However, in a study of science labs I conducted with three colleagues at the University of Manchester, we found that the introduction of automated processes that aim to simplify work — and free people's time — can also make that work more complex, creating new tasks that many workers might perceive as mundane.
We examined the work of researchers in a subject known as synthetic biology, or synbio, for short, in the study, which was published in Research Policy. The goal of synthetic biology is to give existing organisms new capabilities. It is engaged in the development of novel medications, the growth of meat in the lab, and new methods for making fertiliser.
Advanced robotic platforms are used in synbio research to repeatedly transport a lot of samples. In order to examine the outcomes of large-scale trials, they also employ machine learning.
These in turn produce a significant volume of digital data. Digital technology are utilised to modify conventional techniques and ways of functioning in a process known as "digitalization."
Scaling up science while freeing up researchers' time to focus on what they would deem more "valuable" work is one of the main goals of automating and digitalizing scientific procedures.
However, contrary to what one might anticipate, scientists in our study were not freed from tedious, laborious, or repetitive work. Instead, the activities required of researchers were multiplied and varied by the employment of robotic platforms. This is due to a number of factors.
One of these is the fact that more tests and hypotheses (the scientific word for a tested explanation for an observed event) were required. The possibilities are increased using automated approaches.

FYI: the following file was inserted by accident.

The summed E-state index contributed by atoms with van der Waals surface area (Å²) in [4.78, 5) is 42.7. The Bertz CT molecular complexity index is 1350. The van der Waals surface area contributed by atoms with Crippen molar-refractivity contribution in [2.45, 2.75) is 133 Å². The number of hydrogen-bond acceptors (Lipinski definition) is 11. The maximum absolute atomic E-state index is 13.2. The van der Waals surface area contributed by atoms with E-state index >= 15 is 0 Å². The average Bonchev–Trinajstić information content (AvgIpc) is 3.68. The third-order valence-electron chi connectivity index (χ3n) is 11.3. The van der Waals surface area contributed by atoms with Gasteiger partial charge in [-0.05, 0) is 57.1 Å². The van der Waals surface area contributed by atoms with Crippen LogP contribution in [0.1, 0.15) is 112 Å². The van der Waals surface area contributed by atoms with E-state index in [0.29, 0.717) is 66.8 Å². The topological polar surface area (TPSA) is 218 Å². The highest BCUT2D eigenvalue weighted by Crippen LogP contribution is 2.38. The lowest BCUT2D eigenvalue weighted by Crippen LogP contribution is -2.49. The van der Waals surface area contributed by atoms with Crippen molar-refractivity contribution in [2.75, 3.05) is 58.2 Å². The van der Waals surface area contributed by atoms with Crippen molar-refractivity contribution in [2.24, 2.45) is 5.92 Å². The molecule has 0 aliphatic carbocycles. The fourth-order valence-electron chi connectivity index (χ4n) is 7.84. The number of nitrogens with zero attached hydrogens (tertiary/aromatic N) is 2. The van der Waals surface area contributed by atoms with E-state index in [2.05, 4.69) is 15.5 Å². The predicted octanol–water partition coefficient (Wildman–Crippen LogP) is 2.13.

The number of hypotheses that could be evaluated increased, as did the possibilities for making small adjustments to the experimental design, according to experts. The amount of data that needed to be verified, standardised, and shared increased as a result.
Additionally, robots had to be "trained" to carry out studies that had traditionally been done by hand. For setting up, maintaining, and managing robots, humans also required to learn new skills. To make sure the scientific method was error-free, this was done.
The output of scientific research, such as peer-reviewed papers and funding, is frequently evaluated. Cleaning, troubleshooting, and supervising automated systems, however, take more effort than duties that are normally rewarded in research. Since managers are the ones who would be ignorant of monotonous labour since they don't spend as much time in the lab, these lower-valued duties may likewise be mainly unseen.
These teachings could also be applicable to other professional fields. An AI-powered chatbot called ChatGPT "learns" from information found online. The chatbot responds to queries from internet users with responses that seem well-written and persuasive.
According to Time magazine, people in Kenya were employed to filter harmful text sent by the bot so that ChatGPT wouldn't send back responses that were racial, sexist, or unpleasant in other ways.
The creation and upkeep of digital infrastructure require several, frequently hidden labour practises. A "digitalisation paradox" might be used to characterise this phenomena. It questions the notion that as elements of a person's workflow are automated, everyone involved in or impacted by digitalization becomes more productive or has more free time.
Organisational and governmental initiatives to automate and digitalize daily labour are mostly motivated by worries about a reduction in productivity. However, we shouldn't accept productivity increase promises at face value.
Instead, we should reconsider how we assess productivity by taking into account the various unseen jobs that people can complete in addition to the more obvious labour that is typically rewarded.
Additionally, we must think about how to organise and organise these procedures so that technology may enhance human talents more effectively.